Can Gaming Be An Addiction?

Can Gaming Be An Addiction?

Anthony Ponton, Features Editor

Lately, there’s been a lot of argument surrounding whether gaming can be classified as an addiction. For as long as I have been playing video games I have always believed that gaming, like many other activities, can be addictive when used improperly.

Like all hobbies, I believe gaming can be an addiction, but in rare circumstances. Simply playing video games a lot is not an addiction, but when you start missing things in life like work, school, or other important events this is when it becomes something that controls your life and therefore is addictive. This obsessive behavior can also ruin people’s lives when they begin to love gaming more than their real-life loved ones.

The World Health Organization’s definition of gaming disorder states, “Gaming disorder is defined in the 11th Revision of the International Classification of Diseases (ICD-11) as a pattern of gaming behavior (“digital-gaming” or “video-gaming”) characterized by impaired control over gaming, increasing priority given to gaming over other activities to the extent that gaming takes precedence over other interests and daily activities, and continuation or escalation of gaming despite the occurrence of negative consequences.”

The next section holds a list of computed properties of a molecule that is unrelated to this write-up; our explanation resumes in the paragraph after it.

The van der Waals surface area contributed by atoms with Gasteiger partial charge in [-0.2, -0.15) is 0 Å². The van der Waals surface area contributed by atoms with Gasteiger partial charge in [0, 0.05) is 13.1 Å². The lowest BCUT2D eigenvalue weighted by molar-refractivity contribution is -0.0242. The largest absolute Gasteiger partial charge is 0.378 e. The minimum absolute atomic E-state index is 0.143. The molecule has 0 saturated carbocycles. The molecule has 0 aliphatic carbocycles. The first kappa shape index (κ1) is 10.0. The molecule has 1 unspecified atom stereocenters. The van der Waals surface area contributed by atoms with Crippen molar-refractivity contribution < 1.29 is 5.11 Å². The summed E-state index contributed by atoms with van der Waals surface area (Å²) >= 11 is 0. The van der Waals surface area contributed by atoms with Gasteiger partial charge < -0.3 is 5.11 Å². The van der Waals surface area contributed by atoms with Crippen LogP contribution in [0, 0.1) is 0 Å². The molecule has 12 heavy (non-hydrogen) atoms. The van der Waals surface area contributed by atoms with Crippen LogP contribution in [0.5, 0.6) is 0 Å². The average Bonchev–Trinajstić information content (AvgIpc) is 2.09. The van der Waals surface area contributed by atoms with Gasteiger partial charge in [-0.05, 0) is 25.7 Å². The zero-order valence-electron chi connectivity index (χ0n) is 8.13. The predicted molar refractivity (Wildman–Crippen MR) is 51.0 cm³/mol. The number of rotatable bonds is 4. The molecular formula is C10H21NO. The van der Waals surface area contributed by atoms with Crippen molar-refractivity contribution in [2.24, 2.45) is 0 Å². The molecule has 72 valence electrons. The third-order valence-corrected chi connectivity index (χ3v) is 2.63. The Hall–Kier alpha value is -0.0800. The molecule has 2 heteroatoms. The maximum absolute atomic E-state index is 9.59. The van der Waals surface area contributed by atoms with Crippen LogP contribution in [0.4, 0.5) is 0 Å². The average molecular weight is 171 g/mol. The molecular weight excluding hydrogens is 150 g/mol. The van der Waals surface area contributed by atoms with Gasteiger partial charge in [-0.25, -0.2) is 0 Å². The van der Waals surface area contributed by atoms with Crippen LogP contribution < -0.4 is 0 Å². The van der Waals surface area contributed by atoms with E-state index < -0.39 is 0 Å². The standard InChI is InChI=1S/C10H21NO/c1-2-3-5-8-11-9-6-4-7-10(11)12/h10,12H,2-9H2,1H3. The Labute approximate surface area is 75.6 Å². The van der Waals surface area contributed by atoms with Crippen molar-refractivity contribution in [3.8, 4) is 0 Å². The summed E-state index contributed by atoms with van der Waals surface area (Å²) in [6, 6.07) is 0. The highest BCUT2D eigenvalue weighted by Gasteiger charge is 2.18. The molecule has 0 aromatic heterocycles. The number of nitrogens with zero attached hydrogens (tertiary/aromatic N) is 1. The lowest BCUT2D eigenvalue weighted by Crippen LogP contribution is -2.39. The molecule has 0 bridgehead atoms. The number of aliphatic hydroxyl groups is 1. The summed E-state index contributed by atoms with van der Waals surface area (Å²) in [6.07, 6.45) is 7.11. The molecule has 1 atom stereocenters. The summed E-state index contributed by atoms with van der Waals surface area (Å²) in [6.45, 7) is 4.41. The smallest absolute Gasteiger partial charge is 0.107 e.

However, a scientist on public mental health research, Michelle Colder Carras states that these addictive behaviors don’t end at gaming. She explains, “By limiting ourselves to gaming, we may be locked into a very narrow definition of disordered behavior and run the risk of not being able to help those who exhibit the same behavioral problems for other forms of technology.” According to Colder, limiting the definition can be detrimental in diagnosing other types of addiction.

Some may argue gaming can not be an addiction. Andrew Przybylski, an expert in how people interact in virtual environments,  says “You could easily take out the word ‘gaming’ and put in ‘food’ or ‘watching the World Cup.’”  Nico Bologna, an 8th grader at Dana Middle School agrees. He explains, “I don’t believe gaming addiction is a real thing, but people still can be really into games.” 

A way to “fix” gaming addiction is by gaming companies making games that give warnings after you play too much or have parental controls which would limit playtime. Nintendo has already implemented this with the Switch. Another way would be by making the games less addictive, but that would probably make them less fun to play. 

Gaming is an addiction, but still can be avoided if you don’t let it take over you and let it become an addiction. Be aware of how much gaming and if you are using it to avoid your real-world problems. If things seem to be spiraling out of control, seek help from a counselor.